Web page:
Human Relations Movement

Topics: Management, Motivation, Science Pages: 3 (868 words) Published: January 15, 2013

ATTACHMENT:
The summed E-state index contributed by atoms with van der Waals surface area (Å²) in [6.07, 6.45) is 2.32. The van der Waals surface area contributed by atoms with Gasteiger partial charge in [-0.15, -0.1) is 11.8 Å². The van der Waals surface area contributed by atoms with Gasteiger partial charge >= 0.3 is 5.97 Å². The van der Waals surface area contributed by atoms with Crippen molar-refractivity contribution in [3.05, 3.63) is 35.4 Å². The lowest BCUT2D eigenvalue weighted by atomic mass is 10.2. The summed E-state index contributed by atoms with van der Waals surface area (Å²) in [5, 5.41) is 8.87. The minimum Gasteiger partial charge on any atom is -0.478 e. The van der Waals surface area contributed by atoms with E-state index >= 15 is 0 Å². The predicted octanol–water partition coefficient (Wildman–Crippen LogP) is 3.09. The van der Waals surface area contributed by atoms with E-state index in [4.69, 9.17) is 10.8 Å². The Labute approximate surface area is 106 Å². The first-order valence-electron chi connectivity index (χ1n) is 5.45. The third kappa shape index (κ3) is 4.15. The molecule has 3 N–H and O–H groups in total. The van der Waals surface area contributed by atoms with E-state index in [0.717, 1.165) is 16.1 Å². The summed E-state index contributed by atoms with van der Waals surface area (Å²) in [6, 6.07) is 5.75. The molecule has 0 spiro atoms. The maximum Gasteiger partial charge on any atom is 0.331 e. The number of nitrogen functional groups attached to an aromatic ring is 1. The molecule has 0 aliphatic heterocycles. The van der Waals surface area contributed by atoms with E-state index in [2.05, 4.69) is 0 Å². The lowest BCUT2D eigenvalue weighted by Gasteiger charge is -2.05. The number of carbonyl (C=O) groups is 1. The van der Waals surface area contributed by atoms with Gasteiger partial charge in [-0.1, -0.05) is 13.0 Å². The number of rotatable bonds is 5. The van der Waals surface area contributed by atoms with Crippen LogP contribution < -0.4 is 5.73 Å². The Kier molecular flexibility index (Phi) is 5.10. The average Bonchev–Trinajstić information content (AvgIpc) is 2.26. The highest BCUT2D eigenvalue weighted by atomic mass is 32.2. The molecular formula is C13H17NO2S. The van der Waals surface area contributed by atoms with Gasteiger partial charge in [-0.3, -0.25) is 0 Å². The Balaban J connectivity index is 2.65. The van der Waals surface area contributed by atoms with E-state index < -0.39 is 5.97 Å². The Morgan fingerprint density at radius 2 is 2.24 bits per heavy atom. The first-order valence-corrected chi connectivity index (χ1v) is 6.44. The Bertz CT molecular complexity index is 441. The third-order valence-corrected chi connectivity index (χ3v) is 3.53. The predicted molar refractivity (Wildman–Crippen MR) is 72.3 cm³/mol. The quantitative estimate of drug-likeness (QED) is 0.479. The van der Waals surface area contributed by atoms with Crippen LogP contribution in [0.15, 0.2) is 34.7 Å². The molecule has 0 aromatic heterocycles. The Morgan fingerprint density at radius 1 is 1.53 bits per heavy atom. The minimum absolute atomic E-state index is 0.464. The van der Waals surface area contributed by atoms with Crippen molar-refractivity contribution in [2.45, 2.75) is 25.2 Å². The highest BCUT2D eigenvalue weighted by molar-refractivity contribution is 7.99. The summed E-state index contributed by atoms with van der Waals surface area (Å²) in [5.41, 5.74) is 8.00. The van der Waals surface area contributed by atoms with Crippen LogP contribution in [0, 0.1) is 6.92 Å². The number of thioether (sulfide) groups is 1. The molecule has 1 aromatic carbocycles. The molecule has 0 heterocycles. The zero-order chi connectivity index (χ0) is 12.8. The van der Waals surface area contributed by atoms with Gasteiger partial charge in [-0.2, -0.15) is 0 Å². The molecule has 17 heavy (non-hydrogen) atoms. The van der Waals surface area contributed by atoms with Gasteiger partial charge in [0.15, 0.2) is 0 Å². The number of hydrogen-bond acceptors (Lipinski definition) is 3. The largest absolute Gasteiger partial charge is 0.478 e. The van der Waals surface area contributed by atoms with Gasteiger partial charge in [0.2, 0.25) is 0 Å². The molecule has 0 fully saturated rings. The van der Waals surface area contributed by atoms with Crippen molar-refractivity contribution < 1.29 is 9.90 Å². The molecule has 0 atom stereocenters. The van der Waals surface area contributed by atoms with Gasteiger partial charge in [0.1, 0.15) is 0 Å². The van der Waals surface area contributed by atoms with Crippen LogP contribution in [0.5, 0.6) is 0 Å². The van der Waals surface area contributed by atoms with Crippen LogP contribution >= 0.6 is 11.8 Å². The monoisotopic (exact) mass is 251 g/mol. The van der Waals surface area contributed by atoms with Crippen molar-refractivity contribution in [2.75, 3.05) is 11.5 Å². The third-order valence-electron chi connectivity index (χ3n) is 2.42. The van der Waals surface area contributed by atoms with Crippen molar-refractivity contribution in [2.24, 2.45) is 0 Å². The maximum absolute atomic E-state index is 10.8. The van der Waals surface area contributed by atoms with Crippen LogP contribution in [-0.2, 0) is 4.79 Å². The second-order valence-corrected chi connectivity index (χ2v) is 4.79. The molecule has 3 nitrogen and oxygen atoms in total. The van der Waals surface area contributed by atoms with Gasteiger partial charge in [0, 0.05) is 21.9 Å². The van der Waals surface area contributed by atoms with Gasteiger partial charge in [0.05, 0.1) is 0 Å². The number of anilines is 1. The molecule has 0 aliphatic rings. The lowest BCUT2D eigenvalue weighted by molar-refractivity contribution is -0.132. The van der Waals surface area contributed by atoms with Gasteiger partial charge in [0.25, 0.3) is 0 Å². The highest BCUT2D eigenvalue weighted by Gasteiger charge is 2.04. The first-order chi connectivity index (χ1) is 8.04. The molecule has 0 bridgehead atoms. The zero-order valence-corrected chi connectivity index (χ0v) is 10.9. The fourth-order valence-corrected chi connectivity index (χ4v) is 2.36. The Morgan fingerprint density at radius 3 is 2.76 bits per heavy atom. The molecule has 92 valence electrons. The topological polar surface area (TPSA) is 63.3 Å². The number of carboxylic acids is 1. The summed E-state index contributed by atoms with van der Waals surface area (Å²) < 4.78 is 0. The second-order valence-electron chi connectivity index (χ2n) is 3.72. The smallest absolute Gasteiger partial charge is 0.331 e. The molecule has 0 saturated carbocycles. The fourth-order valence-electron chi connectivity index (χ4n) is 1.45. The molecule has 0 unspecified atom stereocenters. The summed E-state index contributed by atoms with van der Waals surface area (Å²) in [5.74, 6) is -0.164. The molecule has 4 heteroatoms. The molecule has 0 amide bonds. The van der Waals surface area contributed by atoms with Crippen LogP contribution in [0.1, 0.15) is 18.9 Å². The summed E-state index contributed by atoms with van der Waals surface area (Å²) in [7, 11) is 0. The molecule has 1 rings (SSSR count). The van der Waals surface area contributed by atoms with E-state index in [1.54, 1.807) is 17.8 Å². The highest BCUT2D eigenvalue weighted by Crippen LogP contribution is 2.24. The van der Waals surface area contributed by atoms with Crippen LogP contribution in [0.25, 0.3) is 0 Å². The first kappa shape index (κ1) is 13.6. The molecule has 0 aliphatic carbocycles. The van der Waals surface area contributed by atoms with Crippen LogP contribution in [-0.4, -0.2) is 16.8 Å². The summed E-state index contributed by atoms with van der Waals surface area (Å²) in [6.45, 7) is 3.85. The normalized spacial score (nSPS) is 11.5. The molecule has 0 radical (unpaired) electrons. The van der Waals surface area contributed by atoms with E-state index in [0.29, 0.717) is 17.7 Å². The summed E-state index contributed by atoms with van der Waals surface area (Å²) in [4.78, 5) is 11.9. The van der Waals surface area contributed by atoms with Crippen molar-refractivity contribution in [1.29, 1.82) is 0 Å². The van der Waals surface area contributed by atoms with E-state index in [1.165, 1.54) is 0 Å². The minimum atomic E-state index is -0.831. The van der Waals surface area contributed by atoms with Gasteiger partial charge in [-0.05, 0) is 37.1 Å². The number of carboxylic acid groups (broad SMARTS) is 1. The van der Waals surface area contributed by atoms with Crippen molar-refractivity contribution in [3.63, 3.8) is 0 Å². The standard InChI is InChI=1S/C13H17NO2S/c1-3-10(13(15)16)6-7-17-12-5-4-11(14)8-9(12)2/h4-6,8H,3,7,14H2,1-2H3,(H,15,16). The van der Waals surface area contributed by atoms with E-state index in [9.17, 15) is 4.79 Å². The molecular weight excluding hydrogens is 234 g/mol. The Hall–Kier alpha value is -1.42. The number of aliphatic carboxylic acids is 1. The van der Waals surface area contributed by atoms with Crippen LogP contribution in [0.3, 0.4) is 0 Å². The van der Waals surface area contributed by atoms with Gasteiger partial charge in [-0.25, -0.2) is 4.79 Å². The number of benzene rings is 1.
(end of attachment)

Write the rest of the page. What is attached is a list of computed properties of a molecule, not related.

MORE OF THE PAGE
In the first twenty-five years of 20th century owners and managers assumed that people came to work primarily because of economic needs which led to the development of classical management supported by Taylor and then to the scientific management of Fayol. However, by the 1930s, it has become a certainty, on the basis of research, that people have other needs primarily related not to financial fulfillment but to personal involvement. Since then, there were a lot of theorists that tried to explain what was that triggered and sustained human behaviour. As a result, the research of these “behavioural scientists” (kreitner 1999) became to what today is called the human relations movement. This study will be demonstrating the need for human relations movement and also if it has completely replaced classical and scientific management. (131) Before the human relations movement, companies were looking for a way to grow their profit by increasing the productivity and efficiency of the workers. The first and most important model user of the scientific method was F.W.Taylor. As an experienced worker, Taylor focused on the design of the manual tasks (David Buchanan, 1997) by rationalizing and standardizing production techniques. Taylor, in the words of Aitken, ‘was the first to synthesize and systemize the best that was known about the management of men’. (80) This researcher’s primary interest was the individual worker that was motivated by financial incentives. Although the planning, organizing and leading the worker’s tasks increased productivity and profit, when it came to methodology of people Taylor showed no concern. It is true that financial incentives kept workers motivated for a while but the closely controlled conditions of work which promoted a militaristic and mechanistic organization (Buchanan) led to a low employee morale. (70) Apart from Taylor, H. Fayol also analyzed the complexity of organizations .This theorist viewed organizations as akin to living...
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